Hirofumi Matsumura

Hirofumi Matsumura is a physical anthropologist in the School of Health Science, Sapporo Medical University, Japan. During a 30-year research career, he has worked on numerous excavations in East/Southeast Asia. His bioanthropological analysis of archaeological skeletal remains has focused on prehistoric human migration, with particular emphasis on population history and movement during the Neolithic transition in Mainland and Island Southeast Asia.

New Perspectives in Southeast Asian and Pacific Prehistory »

‘This volume brings together a diversity of international scholars, unified in the theme of expanding scientific knowledge about humanity’s past in the Asia-Pacific region. The contents in total encompass a deep time range, concerning the origins and dispersals of anatomically modern humans, the lifestyles of Pleistocene and early Holocene Palaeolithic hunter-gatherers, the emergence of Neolithic farming communities, and the development of Iron Age societies. These core enduring issues continue to be explored throughout the vast region covered here, accordingly with a richness of results as shown by the authors. Befitting of the grand scope of this volume, the individual contributions articulate perspectives from multiple study areas and lines of evidence. Many of the chapters showcase new primary field data from archaeological sites in Southeast Asia. Equally important, other chapters provide updated regional summaries of research in archaeology, linguistics, and human biology from East Asia through to the Western Pacific.’ Mike T. Carson Associate Professor of Archaeology Micronesian Area Research Center University of Guam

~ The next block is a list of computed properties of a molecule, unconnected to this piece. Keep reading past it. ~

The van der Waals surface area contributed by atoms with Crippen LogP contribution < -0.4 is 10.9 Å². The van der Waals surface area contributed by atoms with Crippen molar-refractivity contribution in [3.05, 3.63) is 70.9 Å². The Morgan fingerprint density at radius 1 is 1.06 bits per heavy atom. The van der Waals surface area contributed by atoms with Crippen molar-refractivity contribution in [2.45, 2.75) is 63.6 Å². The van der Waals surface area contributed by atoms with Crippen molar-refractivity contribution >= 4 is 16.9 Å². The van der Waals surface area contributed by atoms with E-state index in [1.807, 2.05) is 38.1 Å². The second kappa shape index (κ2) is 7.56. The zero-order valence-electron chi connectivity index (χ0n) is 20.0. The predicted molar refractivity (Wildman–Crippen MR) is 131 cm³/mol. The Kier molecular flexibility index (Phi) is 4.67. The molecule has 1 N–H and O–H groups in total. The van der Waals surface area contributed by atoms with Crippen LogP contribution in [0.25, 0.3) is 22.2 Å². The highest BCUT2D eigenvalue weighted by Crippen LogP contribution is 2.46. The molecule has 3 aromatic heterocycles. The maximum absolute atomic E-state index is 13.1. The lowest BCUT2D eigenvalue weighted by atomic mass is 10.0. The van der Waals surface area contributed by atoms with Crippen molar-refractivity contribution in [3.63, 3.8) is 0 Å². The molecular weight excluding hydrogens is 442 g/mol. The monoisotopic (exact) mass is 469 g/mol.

Man Bac »

The Excavation of a Neolithic Site in Northern Vietnam

Edited by: Marc F. Oxenham, Hirofumi Matsumura, Nguyen Kim Dung
The site of Man Bac in the Red River Delta of Vietnam, one of the most meticulously excavated and carefully analysed of Southeast Asian archaeological sites in the past few years, is emerging as a key site in the region. This book carefully analyses the human and animal remains and puts them into context. The authors describe in detail the health status, the unusual demographic profile and the interestingly divergent affinities of the cemetery population, and discuss their meaning, particularly in association with evidence for the use of marine and terrestrial animal resources; they argue convincingly that the site documents a time when the face of the region’s population was undergoing a fundamental shift, associated with a changing economic subsistence base. Physical anthropologists and archaeologists have argued for years over the timeline, the manner and the very nature of Southeast Asian population history, and this book is essential reading in this debate. Two supporting appendices describe the individual remains in detail.